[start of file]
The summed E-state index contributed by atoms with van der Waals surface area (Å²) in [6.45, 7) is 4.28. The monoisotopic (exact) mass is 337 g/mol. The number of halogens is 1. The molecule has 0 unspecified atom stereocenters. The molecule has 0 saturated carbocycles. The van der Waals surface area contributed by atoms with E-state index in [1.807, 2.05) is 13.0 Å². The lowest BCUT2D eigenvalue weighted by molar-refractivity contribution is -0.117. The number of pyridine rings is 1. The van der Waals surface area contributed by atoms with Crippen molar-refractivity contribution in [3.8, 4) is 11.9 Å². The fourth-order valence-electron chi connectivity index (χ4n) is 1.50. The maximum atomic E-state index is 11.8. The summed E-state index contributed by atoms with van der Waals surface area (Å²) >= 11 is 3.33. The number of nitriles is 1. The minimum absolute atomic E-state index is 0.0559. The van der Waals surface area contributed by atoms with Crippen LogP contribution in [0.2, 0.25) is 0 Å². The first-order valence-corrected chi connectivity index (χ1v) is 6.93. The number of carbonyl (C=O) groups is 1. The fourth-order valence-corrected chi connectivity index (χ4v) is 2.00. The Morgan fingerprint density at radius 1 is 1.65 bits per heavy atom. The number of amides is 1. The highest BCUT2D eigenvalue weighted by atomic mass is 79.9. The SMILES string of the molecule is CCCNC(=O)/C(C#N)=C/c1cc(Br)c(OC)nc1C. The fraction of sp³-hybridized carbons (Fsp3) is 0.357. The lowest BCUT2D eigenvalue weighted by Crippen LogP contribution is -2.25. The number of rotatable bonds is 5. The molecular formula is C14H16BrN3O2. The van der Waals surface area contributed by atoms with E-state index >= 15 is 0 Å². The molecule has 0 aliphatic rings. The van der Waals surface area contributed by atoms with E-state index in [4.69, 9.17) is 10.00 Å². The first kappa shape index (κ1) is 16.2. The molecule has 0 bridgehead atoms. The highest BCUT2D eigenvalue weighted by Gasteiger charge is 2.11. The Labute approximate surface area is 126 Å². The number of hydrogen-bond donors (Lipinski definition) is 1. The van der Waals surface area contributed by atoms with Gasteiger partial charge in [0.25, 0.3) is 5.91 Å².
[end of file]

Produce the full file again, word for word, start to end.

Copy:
The summed E-state index contributed by atoms with van der Waals surface area (Å²) in [6.45, 7) is 4.28. The monoisotopic (exact) mass is 337 g/mol. The number of halogens is 1. The molecule has 0 unspecified atom stereocenters. The molecule has 0 saturated carbocycles. The van der Waals surface area contributed by atoms with E-state index in [1.807, 2.05) is 13.0 Å². The lowest BCUT2D eigenvalue weighted by molar-refractivity contribution is -0.117. The number of pyridine rings is 1. The van der Waals surface area contributed by atoms with Crippen molar-refractivity contribution in [3.8, 4) is 11.9 Å². The fourth-order valence-electron chi connectivity index (χ4n) is 1.50. The maximum atomic E-state index is 11.8. The summed E-state index contributed by atoms with van der Waals surface area (Å²) >= 11 is 3.33. The number of nitriles is 1. The minimum absolute atomic E-state index is 0.0559. The van der Waals surface area contributed by atoms with Crippen LogP contribution in [0.2, 0.25) is 0 Å². The first-order valence-corrected chi connectivity index (χ1v) is 6.93. The number of carbonyl (C=O) groups is 1. The fourth-order valence-corrected chi connectivity index (χ4v) is 2.00. The Morgan fingerprint density at radius 1 is 1.65 bits per heavy atom. The number of amides is 1. The highest BCUT2D eigenvalue weighted by atomic mass is 79.9. The SMILES string of the molecule is CCCNC(=O)/C(C#N)=C/c1cc(Br)c(OC)nc1C. The fraction of sp³-hybridized carbons (Fsp3) is 0.357. The lowest BCUT2D eigenvalue weighted by Crippen LogP contribution is -2.25. The number of rotatable bonds is 5. The molecular formula is C14H16BrN3O2. The van der Waals surface area contributed by atoms with E-state index >= 15 is 0 Å². The molecule has 0 aliphatic rings. The van der Waals surface area contributed by atoms with E-state index in [4.69, 9.17) is 10.00 Å². The first kappa shape index (κ1) is 16.2. The molecule has 0 bridgehead atoms. The highest BCUT2D eigenvalue weighted by Gasteiger charge is 2.11. The Labute approximate surface area is 126 Å². The number of hydrogen-bond donors (Lipinski definition) is 1. The van der Waals surface area contributed by atoms with Gasteiger partial charge in [0.25, 0.3) is 5.91 Å².